Climate change has long been proven to pose an emotional burden for people, specially younger generations; and although its consequences are concerning, there's still hope to turn this burden around and fight for our planet.
Commonly known as climate anxiety, the emotional burden climate change takes on people has been an element of societal concern for quite some time. And although there is still no generally accepted diagnosis, it has become quite clear that the problem is indeed real.
This is specially true for younger generations. Among millenials and generation Z there seems to be a shared feeling of angst regarding what the future of the planet could mean for their lives and future generations’.
Why do people feel climate anxiety?
The simple answer here would be to suggest people feel climate anxiety solely on the basis of the consequences and dangers of our changing climate. But this answer falls a little bit short and is not entirely truthful to the reality of many young people.
As Britt Wray, researcher on the mental health impact of climate change, explains in a recent interview, younger generations have grown up surrounded by news of catastrophe and lack of time or capacity for change.
Furthermore, they have gone into their adult live marked by the lack of political action in the matter, and accustomed to empty promises that take physical evidence and turn it into unfulfilled political targets.
For young developing brains, and for young adults finding their identity and place in the world, such circumstances create a feeling of angst and very little hope for what is ahead.
Finding hope in the face of adversity
However, as Wray explains, not all hope is lost and, in fact, some good things can be said about this sense of anger and anxiety felt by the youth of the world.
First of all we need to understand that this feeling or emotional toll is the product of a great sense of caring for our planet, human beings, wildlife and the future of them all. It is a kind of anxiety and anger that is rooted in a sense of deep injustice.
It is precisely in this context that hope and climate action can actually thrive, even in the face of adversity. Anger becomes a hugely motivating element when is rooted in a feeling of injustice and a commitment to caring for others.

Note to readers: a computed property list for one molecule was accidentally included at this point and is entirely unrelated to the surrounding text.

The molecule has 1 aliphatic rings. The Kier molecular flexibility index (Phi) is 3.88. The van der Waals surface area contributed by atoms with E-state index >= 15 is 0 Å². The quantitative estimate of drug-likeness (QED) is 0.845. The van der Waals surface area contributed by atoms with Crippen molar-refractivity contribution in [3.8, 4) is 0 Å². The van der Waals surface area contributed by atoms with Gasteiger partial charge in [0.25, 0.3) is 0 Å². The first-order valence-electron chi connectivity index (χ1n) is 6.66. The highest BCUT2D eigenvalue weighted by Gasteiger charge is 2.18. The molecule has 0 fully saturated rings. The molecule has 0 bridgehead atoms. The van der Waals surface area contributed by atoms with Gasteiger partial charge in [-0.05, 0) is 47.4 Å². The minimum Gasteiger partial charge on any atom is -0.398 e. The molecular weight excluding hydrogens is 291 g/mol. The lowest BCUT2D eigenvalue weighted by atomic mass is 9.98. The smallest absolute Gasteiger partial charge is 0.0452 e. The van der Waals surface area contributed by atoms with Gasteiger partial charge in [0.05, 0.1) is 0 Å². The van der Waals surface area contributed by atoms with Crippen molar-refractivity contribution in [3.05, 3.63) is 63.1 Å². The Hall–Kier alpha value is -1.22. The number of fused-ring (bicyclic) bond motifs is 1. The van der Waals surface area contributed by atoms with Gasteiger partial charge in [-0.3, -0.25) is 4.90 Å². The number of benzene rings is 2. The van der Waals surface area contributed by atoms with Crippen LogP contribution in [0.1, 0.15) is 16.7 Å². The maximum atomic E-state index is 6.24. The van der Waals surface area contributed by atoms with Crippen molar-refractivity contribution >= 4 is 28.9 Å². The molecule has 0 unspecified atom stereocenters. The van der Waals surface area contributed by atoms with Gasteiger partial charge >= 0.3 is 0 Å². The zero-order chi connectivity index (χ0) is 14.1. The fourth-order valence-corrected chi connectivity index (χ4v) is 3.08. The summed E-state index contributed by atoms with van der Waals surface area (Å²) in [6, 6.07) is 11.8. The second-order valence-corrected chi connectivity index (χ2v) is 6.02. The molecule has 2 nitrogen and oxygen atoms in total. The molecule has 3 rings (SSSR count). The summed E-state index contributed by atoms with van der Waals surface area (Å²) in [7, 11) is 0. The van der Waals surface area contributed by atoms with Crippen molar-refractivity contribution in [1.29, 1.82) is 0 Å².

It shows a conscience and a moral strength that remains intact in the middle of a crisis such as the planetary one. In fact, it is a testament to the connection we as human beings can have to things beyond our own selves.
Turning hope into action
While researchers on the matter agree it is important to get these feelings out there and talk about them, it is also important to keep positive feelings aligned too. This is, we need to focus on solutions and the capacity we have to actually change things.
But such capacity is not only external, this is, we cannot solely focus our attention on getting out there to protest or on getting changes in policies nationally and internationally. There are also internal changes that need to happen in order to succeed in turning climate anxiety around for good.
Internal changes mean looking to build socio-emotional resilience to deal with a crisis as big as climate change and the consequences that it implies.
As for most things in life, if we only focus on external actions we could be missing the point. We need to focus on emotions, acknowledging them as a necessary part of solving, or at least tackling, the climate and social crisis.
Additionally, we need to disregard the argument that suggests individual action will not really change anything. We believe this is blatantly false and dangerous to climate action.
Individuals can thrive in a context like this. It is about helping others and being part of something much bigger than ourselves, which makes up for a great sense of personal fulfillment and opens up a world of hope, possibilities and n increasingly caring society.
Collective action in the workplace
We believe working collectively can help us find that which alone may seem unattainable, making the workplace is the perfect environment to find that collective eagerness to make a difference, both for the sustainability and purpose of the company and a more sustainable way of being for all employees.
In DoGood we are convinced of the need to understand and manage efforts to achieve a sustainable transition inside an organization for the correct and efficient functioning of the business and the community it operates in.
Through our technology we help companies establish ESG impact objectives for employees in regards to the sustainability strategy of the company. We are able to activate and track employees’ impact, creating engagement that translates into improved ESG metrics, reputational value and an overall positive impact for the environment and society.